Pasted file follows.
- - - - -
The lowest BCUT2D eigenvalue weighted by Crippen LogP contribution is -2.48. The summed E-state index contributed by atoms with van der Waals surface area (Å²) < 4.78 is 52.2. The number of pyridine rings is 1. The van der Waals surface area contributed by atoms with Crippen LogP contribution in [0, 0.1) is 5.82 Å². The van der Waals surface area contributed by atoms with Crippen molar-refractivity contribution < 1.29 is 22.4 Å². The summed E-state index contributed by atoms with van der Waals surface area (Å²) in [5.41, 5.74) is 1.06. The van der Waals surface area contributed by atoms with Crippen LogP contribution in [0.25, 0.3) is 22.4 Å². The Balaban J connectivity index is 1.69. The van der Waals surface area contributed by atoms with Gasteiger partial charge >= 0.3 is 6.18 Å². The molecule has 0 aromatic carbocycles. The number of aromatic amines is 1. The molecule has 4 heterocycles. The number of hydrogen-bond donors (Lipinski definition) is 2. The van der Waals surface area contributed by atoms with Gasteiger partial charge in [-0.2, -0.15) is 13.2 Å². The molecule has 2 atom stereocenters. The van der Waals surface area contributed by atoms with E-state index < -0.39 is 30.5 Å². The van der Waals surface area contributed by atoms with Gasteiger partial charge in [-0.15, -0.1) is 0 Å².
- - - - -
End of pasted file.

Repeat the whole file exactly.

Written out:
The lowest BCUT2D eigenvalue weighted by Crippen LogP contribution is -2.48. The summed E-state index contributed by atoms with van der Waals surface area (Å²) < 4.78 is 52.2. The number of pyridine rings is 1. The van der Waals surface area contributed by atoms with Crippen LogP contribution in [0, 0.1) is 5.82 Å². The van der Waals surface area contributed by atoms with Crippen molar-refractivity contribution < 1.29 is 22.4 Å². The summed E-state index contributed by atoms with van der Waals surface area (Å²) in [5.41, 5.74) is 1.06. The van der Waals surface area contributed by atoms with Crippen LogP contribution in [0.25, 0.3) is 22.4 Å². The Balaban J connectivity index is 1.69. The van der Waals surface area contributed by atoms with Gasteiger partial charge >= 0.3 is 6.18 Å². The molecule has 0 aromatic carbocycles. The number of aromatic amines is 1. The molecule has 4 heterocycles. The number of hydrogen-bond donors (Lipinski definition) is 2. The van der Waals surface area contributed by atoms with Gasteiger partial charge in [-0.2, -0.15) is 13.2 Å². The molecule has 2 atom stereocenters. The van der Waals surface area contributed by atoms with E-state index < -0.39 is 30.5 Å². The van der Waals surface area contributed by atoms with Gasteiger partial charge in [-0.15, -0.1) is 0 Å².